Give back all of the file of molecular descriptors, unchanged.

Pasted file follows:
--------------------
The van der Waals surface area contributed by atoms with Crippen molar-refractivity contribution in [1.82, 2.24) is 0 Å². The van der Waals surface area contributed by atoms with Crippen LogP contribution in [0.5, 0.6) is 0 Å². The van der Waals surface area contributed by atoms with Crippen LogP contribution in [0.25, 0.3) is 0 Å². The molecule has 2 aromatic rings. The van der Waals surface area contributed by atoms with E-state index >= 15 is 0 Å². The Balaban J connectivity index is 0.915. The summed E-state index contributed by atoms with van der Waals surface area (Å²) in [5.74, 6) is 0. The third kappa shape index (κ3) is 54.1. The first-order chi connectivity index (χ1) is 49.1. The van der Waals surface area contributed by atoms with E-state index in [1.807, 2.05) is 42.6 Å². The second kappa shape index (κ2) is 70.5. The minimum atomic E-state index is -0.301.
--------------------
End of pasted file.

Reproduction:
The van der Waals surface area contributed by atoms with Crippen molar-refractivity contribution in [1.82, 2.24) is 0 Å². The van der Waals surface area contributed by atoms with Crippen LogP contribution in [0.5, 0.6) is 0 Å². The van der Waals surface area contributed by atoms with Crippen LogP contribution in [0.25, 0.3) is 0 Å². The molecule has 2 aromatic rings. The van der Waals surface area contributed by atoms with E-state index >= 15 is 0 Å². The Balaban J connectivity index is 0.915. The summed E-state index contributed by atoms with van der Waals surface area (Å²) in [5.74, 6) is 0. The third kappa shape index (κ3) is 54.1. The first-order chi connectivity index (χ1) is 49.1. The van der Waals surface area contributed by atoms with E-state index in [1.807, 2.05) is 42.6 Å². The second kappa shape index (κ2) is 70.5. The minimum atomic E-state index is -0.301.